Daniele: It’s a really helpful way to think through things. We are all really close, and there’s a lot of trust between us that you wouldn’t have with most people you talk to. So when we’re writing or song (or answering interview questions), we have to talk about what we mean or what we’re thinking or feeling, and that impetus to explain ourselves or our thoughts externally forces us to think through ideas or feeling or phenomena and articulate them more formally than if those ideas were just staying inside our own heads. Art is very dialectical to me, I need the audience or collaborators as a ploy to push myself and my own thinking forward.

What is life on the road with Priests usually like?
Daniele: Pretty boring, and we like it that way :-).
Katie: I started knitting! I just started learning but I’m bringing extra needles so I hope to share this new and boring past time with someone else, it’s actually really meditative and keeps my phone out of my hands for a bit.

What are you looking forward to about playing in Nottingham? On Facebook you were trying to hook up with Sleaford Mods…
Daniele: If Sleaford Mods are reading this, please DM us, so we can hang! We’re looking forward to coming back. We played JT Soar back in September 2015 with Babe Punch, and the promoter made us espresso at his apartment and introduced me to Pentangle which I fell in love with. It was such a lovely time.
Katie: Babe Punch was one of the best bands we played with in 2015, I still have their shirt and CD.

Who is you biggest influence and why?
Daniele: Changes all the time, but right now I would say the producer Flood.
Katie: Money or lack there of? Bowie? Also my crippling anxiety.

Is there anything big coming from Priests we should look out for?
Daniele: We’re going to start recording the new album very soon, so look out for that sometime next year!

Coming from Washington DC, do you feel yourselves affected in anyway by the city’s big musical history?
Daniele: Yeah, definitely, especially as an outsider. I grew up in Texas and Colorado, and lived in NYC for seven years before I moved to DC when I was 25. You could tell there was a more considered and considerate ethos shared by a lot of the music communities around here, even though they are all incredibly different. I don’t mean idealise it though, there are plenty of cheesy wankers making bad music for the wrong reasons here, just like any other place.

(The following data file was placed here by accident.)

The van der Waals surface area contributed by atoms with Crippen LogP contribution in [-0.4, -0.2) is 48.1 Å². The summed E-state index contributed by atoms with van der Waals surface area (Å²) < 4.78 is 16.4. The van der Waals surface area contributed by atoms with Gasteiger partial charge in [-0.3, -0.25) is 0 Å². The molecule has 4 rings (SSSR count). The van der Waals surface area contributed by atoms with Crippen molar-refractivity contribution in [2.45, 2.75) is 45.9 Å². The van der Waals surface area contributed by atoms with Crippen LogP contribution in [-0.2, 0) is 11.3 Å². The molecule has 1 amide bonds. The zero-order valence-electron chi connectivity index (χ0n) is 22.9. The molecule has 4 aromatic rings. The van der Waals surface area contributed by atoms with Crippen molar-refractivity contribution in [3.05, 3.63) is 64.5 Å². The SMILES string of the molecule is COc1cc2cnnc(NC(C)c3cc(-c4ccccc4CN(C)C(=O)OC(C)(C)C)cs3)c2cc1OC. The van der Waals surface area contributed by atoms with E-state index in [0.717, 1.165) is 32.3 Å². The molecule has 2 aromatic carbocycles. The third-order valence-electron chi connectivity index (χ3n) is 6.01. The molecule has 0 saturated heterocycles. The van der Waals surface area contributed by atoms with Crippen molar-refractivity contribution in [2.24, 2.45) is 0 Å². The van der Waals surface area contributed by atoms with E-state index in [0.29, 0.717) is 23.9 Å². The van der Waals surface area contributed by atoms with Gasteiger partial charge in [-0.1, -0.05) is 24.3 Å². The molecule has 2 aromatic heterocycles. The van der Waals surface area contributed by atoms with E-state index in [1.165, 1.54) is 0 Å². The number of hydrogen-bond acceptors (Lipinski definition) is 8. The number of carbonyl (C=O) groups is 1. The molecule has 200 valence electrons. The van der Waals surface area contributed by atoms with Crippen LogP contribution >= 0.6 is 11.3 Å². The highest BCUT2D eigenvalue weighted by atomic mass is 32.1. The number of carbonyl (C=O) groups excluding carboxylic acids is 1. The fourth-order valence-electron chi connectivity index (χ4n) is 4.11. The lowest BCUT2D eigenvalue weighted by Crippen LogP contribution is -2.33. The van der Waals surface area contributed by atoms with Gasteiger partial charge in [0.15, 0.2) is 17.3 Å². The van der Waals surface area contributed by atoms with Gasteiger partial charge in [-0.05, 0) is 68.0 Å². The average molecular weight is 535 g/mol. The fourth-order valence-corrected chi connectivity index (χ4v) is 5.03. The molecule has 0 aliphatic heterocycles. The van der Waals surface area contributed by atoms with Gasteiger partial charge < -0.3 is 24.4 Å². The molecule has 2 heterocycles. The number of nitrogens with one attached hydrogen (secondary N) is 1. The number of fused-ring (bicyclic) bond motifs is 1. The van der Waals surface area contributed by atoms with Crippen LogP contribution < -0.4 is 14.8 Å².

Katie: There’s so much music here, I feel very lucky to know about go-go, so much jazz history, the many weird bands who have come out of our city. It’s an unusual place. Random recommendations off the top of my head, Rare Essence, Meltdown, Billy Stewart, Nuclear Crayons, No Trend, Chalk Circle.

What other bands coming out of DC would you recommend to us?
Daniele: We run our own record label which we put out our own music on, as well as friends’ music, so of course, I have to use this opportunity to push our goods (all available here). I love Governess, Flasher, Gauche (my other band, which is touring the UK Nov 6-12!!), Cigarette, and Hand Grenade Job, all currently-active DC bands that we’ve put out. There’s also a cool new band called TK Echo I really like. Hometown darlings, Puff Pieces. Janel Leppin’s work in both Janel & Anthony and Mellow Diamond. Any iteration of Luke Stewart’s work. The list goes on! It’s a big city, there’s a lot, too much to list here.
Katie: Janel’s album American God is great. Yeah go see Gauche on their first UK tour, quite a rare treat from our homeland.

Any final words for the LeftLion readers?
Katie: No, but I want to know every person in town’s thoughts on the 1973 Disney classic Robin Hood. Is it an accurate depiction of Nottingham?
Daniele: “It was easy. It was cheap. Go and do it!”

Priests, Thick Syrup and Slumb Party are at The Maze on Tuesday 17 October 2017. Buy tickets.

Priests website 
Priests bandcamp